Branch, Texas

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Branch, Texas
Branch is located in Texas
Branch is located in the United States
Coordinates: 33°06′09″N 96°30′58″W / 33.10250°N 96.51611°W / 33.10250; -96.51611Coordinates: 33°06′09″N 96°30′58″W / 33.10250°N 96.51611°W / 33.10250; -96.51611
CountryUnited States
522 ft (159 m)
Time zoneUTC-6 (Central (CST))
 • Summer (DST)UTC-5 (CDT)
GNIS feature ID2034632[1]

Branch is an unincorporated community in Collin County, located in the U.S. state of Texas.[1]



On June 30, 2011, a Collin County District Court Judge issued a judgment ending a legal dispute over Princeton's southern boundary. The judgment ruled against the city, finding that the tract of land in question had not been annexed and was not lawfully within the city limits.[2] The case was filed on January 12, 2010 and was titled: The State of Texas Ex Rel. Collin County, Texas vs. The City of Princeton, Texas, Case No. 401-00108-2010.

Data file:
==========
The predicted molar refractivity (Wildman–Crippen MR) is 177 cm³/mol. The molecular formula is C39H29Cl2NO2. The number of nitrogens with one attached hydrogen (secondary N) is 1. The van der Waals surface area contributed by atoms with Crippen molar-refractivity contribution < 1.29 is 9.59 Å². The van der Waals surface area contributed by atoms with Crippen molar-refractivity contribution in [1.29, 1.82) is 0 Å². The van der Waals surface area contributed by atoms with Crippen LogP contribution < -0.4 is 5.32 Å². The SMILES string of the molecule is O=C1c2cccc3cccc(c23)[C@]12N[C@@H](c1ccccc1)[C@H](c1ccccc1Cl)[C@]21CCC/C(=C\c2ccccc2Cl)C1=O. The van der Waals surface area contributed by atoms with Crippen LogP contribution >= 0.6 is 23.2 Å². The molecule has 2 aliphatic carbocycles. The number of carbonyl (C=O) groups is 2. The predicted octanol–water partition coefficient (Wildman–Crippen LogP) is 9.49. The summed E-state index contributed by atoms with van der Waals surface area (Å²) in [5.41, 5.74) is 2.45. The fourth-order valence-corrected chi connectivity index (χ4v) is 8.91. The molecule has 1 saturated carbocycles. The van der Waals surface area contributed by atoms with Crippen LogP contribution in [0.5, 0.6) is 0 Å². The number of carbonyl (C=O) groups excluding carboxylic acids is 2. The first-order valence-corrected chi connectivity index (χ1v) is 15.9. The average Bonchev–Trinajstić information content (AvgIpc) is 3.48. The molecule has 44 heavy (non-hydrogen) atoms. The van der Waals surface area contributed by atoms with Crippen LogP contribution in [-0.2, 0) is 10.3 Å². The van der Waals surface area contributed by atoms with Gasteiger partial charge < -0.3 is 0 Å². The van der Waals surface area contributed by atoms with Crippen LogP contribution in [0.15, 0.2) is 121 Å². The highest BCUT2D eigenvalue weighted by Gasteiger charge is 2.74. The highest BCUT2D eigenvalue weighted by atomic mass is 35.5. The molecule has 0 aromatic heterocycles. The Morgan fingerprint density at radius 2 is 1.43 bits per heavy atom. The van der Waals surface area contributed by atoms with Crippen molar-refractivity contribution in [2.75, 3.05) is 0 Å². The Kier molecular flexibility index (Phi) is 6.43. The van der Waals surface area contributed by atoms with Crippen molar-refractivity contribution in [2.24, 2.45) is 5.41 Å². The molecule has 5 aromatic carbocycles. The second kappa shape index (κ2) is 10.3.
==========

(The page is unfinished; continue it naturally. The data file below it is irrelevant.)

The State of Texas' Motion for Summary Judgement stated "that Princeton administration had 'unlawfully and improperly attempted to assert jurisdiction over a tract of land which the city never annexed and which is not lawfully within the corporate city limits,' according to Collin County court records.""[2] "Tract Five, the property in question, is a strip of land that runs the length of the right of way of Farm to Market Road 982 from about a half mile south of U.S. Highway 380 to its intersection with FM Road 546."[2] "The southern portion of this tract was incorporated as part of the city of Branch from August of 1971 through April of 1977."[3] "After three months in which no response of any kind was received from the city (of Princeton) in regard to the matter, the (approximately 100) landowners concluded that the city (of Princeton) was ignoring (them) and decided in November (of 2006) to refer the matter to the Collin County District Attorney for possible legal action."[3] The landowners "provided all of the documentation" (to the D.A.)...[3]